The Pirates of Penzance is perhaps the most famous of Gilbert and Sullivan’s works. Its central themes of courage, duty and honour are equally lampooned and championed. The story is a light-hearted adventure filled with swagger and charm, armed to the teeth with breath-taking word play, and laden with tongue-twisting treasures.
The first act opens with a day at the beach – something that is very much a part of Kiwi culture. Our pirates are holding a twenty-first birthday party for Frederic, the youngest member of the company, who has also just completed his apprenticeship. As the pirates enjoy a quick dip in the ocean, a group of young women, looking for a secluded spot at the beach, stumble into the same location and a tense, territorial stand-off occurs. Frederic falls in love with Mabel, a strong and spirited young woman who fends off the advances of the pirates until the women are able to withdrawn to a modest beach hut under the protection of their guardian, Major General Stanley.
The second act concerns a plan put together by the Pirates to bring Frederic back to their company. Like so many things in our everyday lives, this hinges on a clause in a contract. All is not plain sailing, so to speak, and to complicate things further, the Pirates are not particularly effective swashbucklers, and quite foolishly sentimental into the bargain. The local constabulary are called upon to help defend Mabel and her sisters, but in true Gilbert and Sullivan style, they prove to be neither use nor ornament.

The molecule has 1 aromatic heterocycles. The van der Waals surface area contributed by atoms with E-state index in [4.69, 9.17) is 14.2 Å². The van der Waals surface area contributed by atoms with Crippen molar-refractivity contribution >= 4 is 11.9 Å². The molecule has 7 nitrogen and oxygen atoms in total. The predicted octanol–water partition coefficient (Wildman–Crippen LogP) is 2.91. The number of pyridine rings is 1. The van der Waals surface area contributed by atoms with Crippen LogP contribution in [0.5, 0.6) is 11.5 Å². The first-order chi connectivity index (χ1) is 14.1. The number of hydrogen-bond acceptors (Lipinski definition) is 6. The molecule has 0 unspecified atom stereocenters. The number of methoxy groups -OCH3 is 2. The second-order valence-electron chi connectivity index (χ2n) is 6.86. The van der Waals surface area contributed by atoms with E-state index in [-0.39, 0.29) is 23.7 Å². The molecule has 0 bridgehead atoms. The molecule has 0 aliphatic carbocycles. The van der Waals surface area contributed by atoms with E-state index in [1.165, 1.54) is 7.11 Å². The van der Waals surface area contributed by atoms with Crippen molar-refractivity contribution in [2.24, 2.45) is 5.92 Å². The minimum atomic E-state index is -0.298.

One of Wellington Comic Opera’s aims is to create shows with more contemporary appeal and a bit more of a New Zealand connection, whilst still retaining the spirit of the original works from which they are drawn. This show has shifted from the Edwardian era to the mid-twentieth century and departs from the grand operetta tradition to present a compact and colourful 90 minutes of wit and sparkle with all your favourite characters in a refreshed and more immediate setting.
This production is inspired by the great British seaside. Knotted hankies and rolled up trousers, deck chairs and sunburn, and an ice-cream dropped in the sand. The mid-century setting evokes a gentler time, when the British seaside was in its heyday. A time, perhaps, that Brexiteers would like to go back to. But was it as rosy as they remember?